In Hear This, A.V. Club writers sing the praises of songs they know well—some inspired by a weekly theme and some not, but always songs worth hearing.
For those outside the insular scene of dank London clubs espousing the city’s forward-thinking takes on dance music, it may seem like Disclosure—a Surrey-based duo of brothers Guy and Howard Lawrence—has blown up out of nowhere. However, Settle, the group’s much-lauded debut isn’t ground zero.
It’s actually not too far off, though. After an adolescence of divergent interests (Guy, now 22, gravitated toward windsurfing, while Howard, now 19, embroiled himself in gymnastics), the brothers found common ground in electronic music. After a revelatory experience with Joy Orbison’s smoky “Hyph Mngo” in a (most likely) equally smoky Brighton club, Guy discovered a newfound predilection for the nocturnal strains of U.K. dubstep, years before a bastardized, drugged-up iteration made its way onto U.S. shores. The pair soon began work on their first recordings under the Disclosure moniker, chucking out a series of tracks to a bare-bones MySpace page. They were quickly discovered by London’s Moshi Moshi Records, and the label released the first tracks they ever made, “Offline Dexterity” and “Street Light Chronicle,” to 7-inch in 2010.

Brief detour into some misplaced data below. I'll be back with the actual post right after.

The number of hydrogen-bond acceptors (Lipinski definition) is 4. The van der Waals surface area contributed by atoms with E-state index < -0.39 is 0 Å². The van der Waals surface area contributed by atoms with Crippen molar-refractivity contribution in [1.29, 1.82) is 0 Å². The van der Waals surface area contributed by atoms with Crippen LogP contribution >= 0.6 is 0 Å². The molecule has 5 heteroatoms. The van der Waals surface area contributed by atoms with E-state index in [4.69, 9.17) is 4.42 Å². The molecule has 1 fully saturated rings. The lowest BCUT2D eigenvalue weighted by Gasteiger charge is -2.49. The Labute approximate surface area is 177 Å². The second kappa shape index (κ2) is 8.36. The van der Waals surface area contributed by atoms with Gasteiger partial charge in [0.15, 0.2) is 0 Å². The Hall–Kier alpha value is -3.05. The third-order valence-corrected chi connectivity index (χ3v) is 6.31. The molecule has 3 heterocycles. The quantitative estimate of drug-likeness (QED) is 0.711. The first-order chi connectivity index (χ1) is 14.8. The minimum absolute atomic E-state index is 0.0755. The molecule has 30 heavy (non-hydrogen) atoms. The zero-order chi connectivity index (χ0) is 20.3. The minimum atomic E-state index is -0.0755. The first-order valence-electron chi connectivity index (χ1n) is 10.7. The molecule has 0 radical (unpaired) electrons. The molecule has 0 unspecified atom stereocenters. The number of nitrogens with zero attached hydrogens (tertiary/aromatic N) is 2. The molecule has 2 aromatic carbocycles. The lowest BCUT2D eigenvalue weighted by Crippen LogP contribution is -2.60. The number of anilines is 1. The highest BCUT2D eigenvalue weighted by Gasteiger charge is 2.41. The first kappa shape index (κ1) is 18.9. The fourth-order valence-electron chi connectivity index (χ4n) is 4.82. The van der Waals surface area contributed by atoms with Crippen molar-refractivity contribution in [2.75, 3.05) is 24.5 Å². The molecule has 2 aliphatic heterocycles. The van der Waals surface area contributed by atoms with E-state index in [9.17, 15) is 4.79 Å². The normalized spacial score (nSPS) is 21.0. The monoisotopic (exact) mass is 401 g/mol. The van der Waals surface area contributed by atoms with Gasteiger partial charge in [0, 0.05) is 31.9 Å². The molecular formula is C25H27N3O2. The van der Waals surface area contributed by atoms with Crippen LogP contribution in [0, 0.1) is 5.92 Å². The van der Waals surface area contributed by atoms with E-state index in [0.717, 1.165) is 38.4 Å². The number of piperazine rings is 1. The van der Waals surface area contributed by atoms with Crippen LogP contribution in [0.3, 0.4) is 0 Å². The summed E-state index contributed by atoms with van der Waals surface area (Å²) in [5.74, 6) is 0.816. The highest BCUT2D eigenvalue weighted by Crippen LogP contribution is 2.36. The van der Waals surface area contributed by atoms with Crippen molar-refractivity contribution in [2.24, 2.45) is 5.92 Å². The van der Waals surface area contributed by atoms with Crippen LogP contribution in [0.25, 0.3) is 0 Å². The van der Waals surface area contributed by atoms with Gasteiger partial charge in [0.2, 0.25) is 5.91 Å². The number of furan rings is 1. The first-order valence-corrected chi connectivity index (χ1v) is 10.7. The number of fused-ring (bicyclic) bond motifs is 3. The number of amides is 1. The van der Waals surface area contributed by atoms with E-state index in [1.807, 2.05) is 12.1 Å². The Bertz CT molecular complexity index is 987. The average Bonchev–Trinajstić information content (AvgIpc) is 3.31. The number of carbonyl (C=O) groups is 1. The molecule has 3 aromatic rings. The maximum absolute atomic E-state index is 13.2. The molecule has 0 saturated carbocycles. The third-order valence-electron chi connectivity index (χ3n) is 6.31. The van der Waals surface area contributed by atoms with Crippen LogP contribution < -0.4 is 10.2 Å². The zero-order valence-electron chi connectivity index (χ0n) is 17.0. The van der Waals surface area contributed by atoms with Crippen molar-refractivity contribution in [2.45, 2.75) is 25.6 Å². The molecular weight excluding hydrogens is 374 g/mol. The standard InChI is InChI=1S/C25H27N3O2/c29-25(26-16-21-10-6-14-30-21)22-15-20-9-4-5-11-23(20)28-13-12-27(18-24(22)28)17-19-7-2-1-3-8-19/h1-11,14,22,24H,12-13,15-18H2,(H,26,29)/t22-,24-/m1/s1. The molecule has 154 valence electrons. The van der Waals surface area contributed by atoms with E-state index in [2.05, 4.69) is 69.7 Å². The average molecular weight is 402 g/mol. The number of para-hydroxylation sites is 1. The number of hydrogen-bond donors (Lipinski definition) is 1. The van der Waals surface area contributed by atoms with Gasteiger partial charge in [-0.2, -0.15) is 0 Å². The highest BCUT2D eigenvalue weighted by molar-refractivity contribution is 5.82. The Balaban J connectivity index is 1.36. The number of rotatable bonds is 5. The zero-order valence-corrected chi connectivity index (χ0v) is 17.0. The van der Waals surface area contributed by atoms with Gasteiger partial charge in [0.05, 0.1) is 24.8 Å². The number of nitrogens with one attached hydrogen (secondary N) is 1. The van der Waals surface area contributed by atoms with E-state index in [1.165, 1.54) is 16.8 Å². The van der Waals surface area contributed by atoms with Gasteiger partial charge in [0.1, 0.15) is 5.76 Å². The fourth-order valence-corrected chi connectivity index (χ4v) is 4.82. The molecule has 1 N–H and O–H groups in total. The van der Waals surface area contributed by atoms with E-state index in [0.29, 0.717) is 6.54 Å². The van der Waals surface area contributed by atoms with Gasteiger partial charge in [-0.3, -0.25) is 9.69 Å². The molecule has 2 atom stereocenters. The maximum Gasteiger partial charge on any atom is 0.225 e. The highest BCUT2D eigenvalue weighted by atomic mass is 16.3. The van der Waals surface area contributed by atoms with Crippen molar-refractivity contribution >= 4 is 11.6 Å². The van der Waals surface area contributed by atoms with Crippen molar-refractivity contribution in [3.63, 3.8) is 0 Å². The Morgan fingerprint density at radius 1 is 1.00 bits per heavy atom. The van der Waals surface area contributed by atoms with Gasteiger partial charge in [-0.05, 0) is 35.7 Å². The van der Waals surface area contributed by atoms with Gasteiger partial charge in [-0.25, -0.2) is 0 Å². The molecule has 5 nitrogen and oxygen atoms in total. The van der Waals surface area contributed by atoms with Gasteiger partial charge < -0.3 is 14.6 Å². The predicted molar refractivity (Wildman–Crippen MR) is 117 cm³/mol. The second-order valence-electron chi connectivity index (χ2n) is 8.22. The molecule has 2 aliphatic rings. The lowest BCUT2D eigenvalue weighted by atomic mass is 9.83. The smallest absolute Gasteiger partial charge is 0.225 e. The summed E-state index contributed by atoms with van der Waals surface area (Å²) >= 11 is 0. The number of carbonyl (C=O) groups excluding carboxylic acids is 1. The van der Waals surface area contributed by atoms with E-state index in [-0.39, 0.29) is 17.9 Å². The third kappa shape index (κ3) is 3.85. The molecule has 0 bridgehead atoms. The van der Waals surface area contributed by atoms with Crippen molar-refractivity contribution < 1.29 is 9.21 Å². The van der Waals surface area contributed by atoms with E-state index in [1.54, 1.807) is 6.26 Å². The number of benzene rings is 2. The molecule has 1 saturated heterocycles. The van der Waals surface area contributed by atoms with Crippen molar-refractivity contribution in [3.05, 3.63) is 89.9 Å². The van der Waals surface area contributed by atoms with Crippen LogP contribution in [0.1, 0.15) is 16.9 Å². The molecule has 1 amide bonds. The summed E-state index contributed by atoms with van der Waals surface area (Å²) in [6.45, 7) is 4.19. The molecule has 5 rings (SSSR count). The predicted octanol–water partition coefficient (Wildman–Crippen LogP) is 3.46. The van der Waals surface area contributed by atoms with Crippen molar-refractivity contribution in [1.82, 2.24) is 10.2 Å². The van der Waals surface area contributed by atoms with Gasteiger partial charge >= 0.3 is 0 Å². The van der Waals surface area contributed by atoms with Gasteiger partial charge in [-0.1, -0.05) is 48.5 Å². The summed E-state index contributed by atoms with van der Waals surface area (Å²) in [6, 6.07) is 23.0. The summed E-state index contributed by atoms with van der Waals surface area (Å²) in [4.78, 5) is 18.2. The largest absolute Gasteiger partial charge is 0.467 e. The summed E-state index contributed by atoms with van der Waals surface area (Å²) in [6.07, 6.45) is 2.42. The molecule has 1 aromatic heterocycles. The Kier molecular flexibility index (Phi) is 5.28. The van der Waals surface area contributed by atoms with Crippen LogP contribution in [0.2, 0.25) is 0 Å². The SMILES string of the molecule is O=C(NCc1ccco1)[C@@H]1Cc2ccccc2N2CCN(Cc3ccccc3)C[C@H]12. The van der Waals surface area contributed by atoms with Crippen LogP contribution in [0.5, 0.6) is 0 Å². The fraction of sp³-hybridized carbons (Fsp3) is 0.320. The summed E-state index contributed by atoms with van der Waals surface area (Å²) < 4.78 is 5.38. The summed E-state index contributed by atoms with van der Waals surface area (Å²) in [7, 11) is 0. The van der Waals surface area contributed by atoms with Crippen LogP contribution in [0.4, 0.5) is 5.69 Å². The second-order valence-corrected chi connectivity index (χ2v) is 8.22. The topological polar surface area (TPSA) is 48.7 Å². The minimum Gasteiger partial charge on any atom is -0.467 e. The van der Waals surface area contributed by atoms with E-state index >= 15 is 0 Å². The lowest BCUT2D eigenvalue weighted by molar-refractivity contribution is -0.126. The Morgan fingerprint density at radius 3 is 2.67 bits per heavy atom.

Now only three years and three releases removed from those initial tracks, the Lawrence brothers have scored widespread critical acclaim and two Top 10 singles in their home country for their astoundingly intricate take on the familiar strains of U.K. garage. Settle largely capitalizes on those recent successes, surrounding their three most popular singles, “Latch,” “White Noise,” and “You & Me,” with more of their typically vocal-heavy melds of garage and house.
Although the LP compiles the disparate work of those three singles, it manages a fair bit of continuity through the inclusion of the motivational speaker-sampling suite that opens the record. “When A Fire Starts To Burn,” which carries over the Eric Thomas evangelical sermon sample from the album’s intro, sets the dance floor alight from the get-go, laying down an ecstatic kick-drum pulse under Thomas’ rantings before cutting loose a series of synth parts that evoke 30 years of electronic music from both sides of the pond. They’re invoking The KLF, Detroit Techno, and shades of dubstep’s ghostly murmurs, all under the vocal squall of a self-proclaimed “hip hop preacher.” It’s miles away from the comparatively radio-ready cuts that populate the majority of the record, but, paradoxically, “When A Fire Starts To Burn” sets the tone for what follows. If you’re gonna keep going, you should be ready to lose yourself to dance. Daft Punk could’ve only hoped for a statement so powerful and succinct.